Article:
Plot twist! Perhaps the most famous battle from the movie comes in at number 2 on the list. You may not have recognized Papa Doc when this movie came out, but take a closer look now and you’ll see that he’s played by none other than Anthony Mackie—the future Falcon in the Marvel Cinematic Universe. Sadly, he gets his ass kicked worse than he did in that scene in “Ant-Man” during this round. Over Mobb Deep’s famous “Shook Ones Part 2” instrumental, Rabbit raps like a man possessed during this battle. He hits Papa Doc on his legal name, where he went to school, and his lack of creativity as a rapper. I saw an interview with Eminem once where he admitted to using Rabbit’s tactic of self-deprecation in real life in his early years as a rapper. The premise is, if you diss yourself, you take away your opponent’s ammo against you. Rabbit executes this game plan to perfection in this battle, calling himself a piece of white trash who lives with his mother while also admitting to the crowd that Wink (traitor) of Free World slept with his girlfriend. But let’s take a step back for a moment. If you deconstruct Rabbit’s lines, he essentially clowns Papa Doc for growing up in a structured two parent household and attending a good school? Doesn’t matter. Papa Doc still takes a massive L in this battle. Rabbit raps with such ferocity that the line “This guy’s a gangsta? His real name is Clarence!!” elicited a response from me that was basically “Yoooo!! ‘Clarence’ lololol what a WACK name!!” And my name is Arnold. Salute Rabbit, who goes so hard that this time it’s Papa Doc, the Free World leader, who is unable to muster a response.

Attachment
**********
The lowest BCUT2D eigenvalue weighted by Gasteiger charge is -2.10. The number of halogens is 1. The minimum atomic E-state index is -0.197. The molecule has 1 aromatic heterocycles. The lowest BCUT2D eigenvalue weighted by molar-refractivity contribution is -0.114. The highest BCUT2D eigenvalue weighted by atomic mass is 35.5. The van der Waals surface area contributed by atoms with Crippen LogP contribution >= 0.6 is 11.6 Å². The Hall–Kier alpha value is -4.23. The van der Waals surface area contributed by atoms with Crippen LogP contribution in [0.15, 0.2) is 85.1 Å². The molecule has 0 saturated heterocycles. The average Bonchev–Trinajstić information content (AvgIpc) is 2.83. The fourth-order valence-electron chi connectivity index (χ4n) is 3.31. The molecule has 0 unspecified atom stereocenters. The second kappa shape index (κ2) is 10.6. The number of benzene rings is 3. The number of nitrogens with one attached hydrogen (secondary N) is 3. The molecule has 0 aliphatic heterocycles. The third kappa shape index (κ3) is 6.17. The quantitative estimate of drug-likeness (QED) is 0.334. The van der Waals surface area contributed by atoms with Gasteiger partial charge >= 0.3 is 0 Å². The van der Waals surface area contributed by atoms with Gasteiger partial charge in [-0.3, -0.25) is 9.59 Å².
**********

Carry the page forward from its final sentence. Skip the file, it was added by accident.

8-mile-2Look at that face. That’s the face of a defeated man. Sorry Falcon.

Best line: Rabbit: “Here, tell these people something they don’t know about me.” *tosses mic to Papa Doc* GOAT EMOJI

8-mile-31. Rabbit vs Lotto

At last, the best of the best. Lyrically this is the most impressive battle and it’s not close. Both rappers are in top form, with Lotto proving to be the only Free World rapper able to go toe to toe with Rabbit, and also the only one of his adversaries with a semi-coherent name. Lotto deploys the “good guy” strategy, using clever lines about how he actually likes Rabbit while simultaneously making fun of him (“On some real shit though, I like you/That’s why I didn’t want to be the one you have to commit suicide to”). Lotto doesn’t lean too heavily on the obvious “white rapper” jokes and is still brutally effective. Unfortunately, he goes up against a juggernaut in this round. Rabbit is in 2007 regular season Patriots mode against Lotto, firing off verses about how Lotto’s athletic physique actually makes him lame, and it somehow works. He also goes in about Lotto’s struggle for original lines and invites him to go home and write some better material before he decides to rap again. I doubt Rabbit’s “Leave it to Beaver” opener would get as big a response in real life as it did in the movie, but regardless—this was a phenomenal effort by both involved. Faux movie battle rap at its very best. At the end of the day, it’s the audience that’s the real winner.

Best line (and line of the century): Rabbit: “Tank top screaming, ‘LOTTO, I DON’T FIT YOU!’”

Arnold Woods 21 Articles
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Arnold is a Des Moines, Iowa native by way of Cape Girardeau, Missouri. One of the many Iowa State University graduates that contributes to the site, Arnold is a big fan of Prince, the NBA and food. As a child, Arnold wanted to grow up to be Dwayne Wayne from “A Different World" and according to him, that's exactly what happened. Never one to shy away from controversial topics, Arnold would like you to know that he is firmly against holograms of dead celebrities.